Generally, police interactions with citizens fall under three categories: consensual encounters, investigatory detentions, and custodial arrests. The difference between the three can be crucial in evaluating a person's constitutional rights regarding that interaction. The Fourth Amendment to the U.S. Constitution protects citizens against unreasonable government intrusions.
Even without suspicion of wrongdoing, a police officer can approach someone and begin a conversation without violating the Fourth Amendment. As long as the individual reasonably feels free to end the discussion and walk away, it's a consensual encounter.
The next "level" of police interaction is an investigatory detention or stop.
In order to stop or "detain" someone, the police must have "reasonable suspicion" of criminal activity—that is, an objectively reasonable basis to suspect that the detainee is or was involved in a crime. This stop isn't a full-blown arrest, such as when an officer employs handcuffs and takes the suspect to the station. Rather, it's an interaction in which the citizen isn't necessarily accused of a crime but also isn't free to leave, at least until the officer indicates otherwise.
Even if police have reasonable suspicion to briefly stop someone, the officer cannot frisk a detained suspect without a verifiable reason to believe that the person is armed and dangerous. But with that reason, an officer can pat down the suspect's outer clothing in a search for weapons. If the officer happens upon contraband (like a bag of cocaine) when conducting a limited pat-down for weapons, that seizure will usually be found valid. In this scenario, the officer would likely transform the detention into an arrest by further restricting the suspect's freedom by, for instance, using handcuffs and placing the suspect in a patrol vehicle. (For more information on stop-and-frisk, see Police Searches on the Street: Stop and Frisk.)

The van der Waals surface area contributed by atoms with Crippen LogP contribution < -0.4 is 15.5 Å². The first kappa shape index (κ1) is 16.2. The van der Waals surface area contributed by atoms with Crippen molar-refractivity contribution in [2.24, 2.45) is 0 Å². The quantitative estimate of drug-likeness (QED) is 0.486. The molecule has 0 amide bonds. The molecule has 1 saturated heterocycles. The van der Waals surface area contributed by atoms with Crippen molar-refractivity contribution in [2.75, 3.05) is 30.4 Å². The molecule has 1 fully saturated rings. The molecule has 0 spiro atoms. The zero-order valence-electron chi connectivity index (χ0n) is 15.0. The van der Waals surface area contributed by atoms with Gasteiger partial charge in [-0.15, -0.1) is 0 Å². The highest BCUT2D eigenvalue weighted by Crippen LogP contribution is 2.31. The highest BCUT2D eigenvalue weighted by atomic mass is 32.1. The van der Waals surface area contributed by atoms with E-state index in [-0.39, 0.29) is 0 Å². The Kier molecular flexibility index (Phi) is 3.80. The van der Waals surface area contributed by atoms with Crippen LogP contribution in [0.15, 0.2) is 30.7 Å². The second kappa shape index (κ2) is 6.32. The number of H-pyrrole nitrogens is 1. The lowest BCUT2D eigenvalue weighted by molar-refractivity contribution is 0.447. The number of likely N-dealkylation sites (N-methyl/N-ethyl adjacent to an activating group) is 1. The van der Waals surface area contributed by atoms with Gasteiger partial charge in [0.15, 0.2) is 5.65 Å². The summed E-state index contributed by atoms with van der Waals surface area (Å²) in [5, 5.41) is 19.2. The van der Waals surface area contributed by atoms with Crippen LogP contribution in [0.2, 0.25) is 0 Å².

An officer can arrest someone only with either a warrant or probable cause. Probable cause is an objective indication that it's reasonably likely that the person committed or is committing a crime. For example, say an officer hears an alarm and sees someone running from a bank with a bag of money, these circumstances give the officer probable cause. After the arrest, the officer can search the arrestee and the immediate surroundings.
For more information on how to determine whether you've been placed under arrest, see Arrest vs. Detention.
An officer's level of suspicion as to criminal activity bears on whether the officer's subsequent actions are reasonable under the Fourth Amendment. While there's no bright-line rule, courts will evaluate all the circumstances surrounding the interaction. If an officer has only reasonable suspicion of criminal activity but conducts a full-blown arrest and search (without probable cause), the search and seizure would be unconstitutional. And any evidence found during the unlawful search likely wouldn't be admissible in court (although exceptions may exist).
If you have questions regarding an interaction with a police officer, consider speaking with a lawyer. An attorney can review the circumstances and help you evaluate what, if any, options you may have.